Donald Driver Doesn't Expect Aaron Rodgers to Leave Packers After 2021

Donald Driver
Donald Driver / Elsa/Getty Images

Donald Driver is a Green Bay Packer for life. He lined up outside the hashmarks for 12 years, catching passes from both Brett Favre and Aaron Rodgers before playing a big part in the franchise's Super Bowl victory in 2010.

Driver retired in 2012 but has stayed a Packer fan. Speaking to The Big Lead on behalf of Master Lock's Community Champions Program, Driver said he was as shocked as anybody when the news first broke about the rift between Rodgers and the Packers back in April. But when asked if he had a destination in mind if Rodgers does ultimately leave the Packers after 2021, Driver expressed his belief that nobody expects him to leave.

"My first reaction was, I can't believe this is even true," Driver told The Big Lead. "But you think about your career, it becomes a business decision at the end of the day and I think Aaron was making this decision just like the organization is making one. At the end of the day, as we all know, it's gonna all fall down to what the organization wants to do, whatever it wants to do. Now he's back in Green Bay and so we're excited about what this season's gonna hold.

"I don't think anyone expects him to leave. So I think we’ll all sit back and watch to try to figure out what happens next."

On Driver's part, he thinks the season will hold big things. He firmly sees the Packers as a Super Bowl contender and that this year is the year Rodgers finally gets over the NFC Championship Game hump and makes it back to the Big Game for the first time since Driver was suiting up next to him.

"They lost two championship games back to back. But there's always the third one that always gets you over that hill. It's always a missing piece that makes it work. And there's a missing play that can cost. Those are the things that we got to fix to get back to where we were back in 2011.

"I know that's what he wants because it's always great to have one ring, but it's great to have multiple. And we all know that there's a lot of guys out there, they got multiple rings, especially one quarterback that has seven. It's a great opportunity for Aaron to get another one and to continue his career."

Driver went on to make his bold Super Bowl pick (Packers vs. Jets) and that the Browns are the biggest dark horse contender in the NFL. But he wasn't hesitant to share his passion for Master Lock's work in the community.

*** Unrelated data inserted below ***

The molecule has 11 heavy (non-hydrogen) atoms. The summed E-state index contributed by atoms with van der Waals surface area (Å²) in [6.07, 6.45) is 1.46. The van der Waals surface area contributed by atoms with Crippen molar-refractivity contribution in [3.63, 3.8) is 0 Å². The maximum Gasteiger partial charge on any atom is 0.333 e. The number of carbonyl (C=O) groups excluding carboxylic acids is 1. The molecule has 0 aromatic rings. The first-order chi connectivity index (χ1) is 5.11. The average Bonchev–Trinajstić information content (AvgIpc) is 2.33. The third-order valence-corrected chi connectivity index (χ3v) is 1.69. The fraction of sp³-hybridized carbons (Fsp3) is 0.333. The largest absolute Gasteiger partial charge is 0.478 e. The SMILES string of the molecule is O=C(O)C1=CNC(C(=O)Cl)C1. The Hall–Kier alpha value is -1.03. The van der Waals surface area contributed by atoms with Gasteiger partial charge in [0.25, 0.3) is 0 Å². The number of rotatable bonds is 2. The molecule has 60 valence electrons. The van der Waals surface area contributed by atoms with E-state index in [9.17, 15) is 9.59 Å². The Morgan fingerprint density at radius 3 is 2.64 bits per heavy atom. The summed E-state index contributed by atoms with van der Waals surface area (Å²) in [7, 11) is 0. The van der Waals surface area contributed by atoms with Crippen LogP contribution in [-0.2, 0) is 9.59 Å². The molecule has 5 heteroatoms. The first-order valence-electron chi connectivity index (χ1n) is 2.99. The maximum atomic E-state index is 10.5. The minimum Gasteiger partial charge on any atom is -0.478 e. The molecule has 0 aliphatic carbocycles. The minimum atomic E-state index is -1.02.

In April, Master Lock launched the Community Champions program, aimed at highlighting unheralded difference-makers in communities around the country in celebration of the company's 100-year anniversary. With a deadline of September 1, anyone can submit stories exhibiting the good will of such individuals in their own community and Master Lock will recognize community role models who go above and beyond for a chance to win big prizes.

Driver first got involved with Master Lock during the 2010 Super Bowl and has been a part of their community outreach ever since.

"This is a great program that I'm glad to represent in so many different ways. I've always realized that you have to be willing to give back to individuals and also into the community. Master Lock said, hey, listen, let’s help recognize and reward people that are making a difference in their community.

We want those people that feel that someone is making a difference in their community every single day, but don't get recognized. And sometimes that's what happens when you have a celebrity, our football player, we get recognized on the global level every single day for what we do. But we want those individuals that don't to get recognized now, and that's what Master Lock is doing, is providing for those individuals. That could be a teacher that goes that extra mile, right? That could be a mother, father, a kid, that wants to provide food for the homeless, I know what that feels like to be homeless. That could be a military veteran mentoring at-risk youth, letting them know what they've been through and how they survived it. So those are the things that we want to recognize in our communities."

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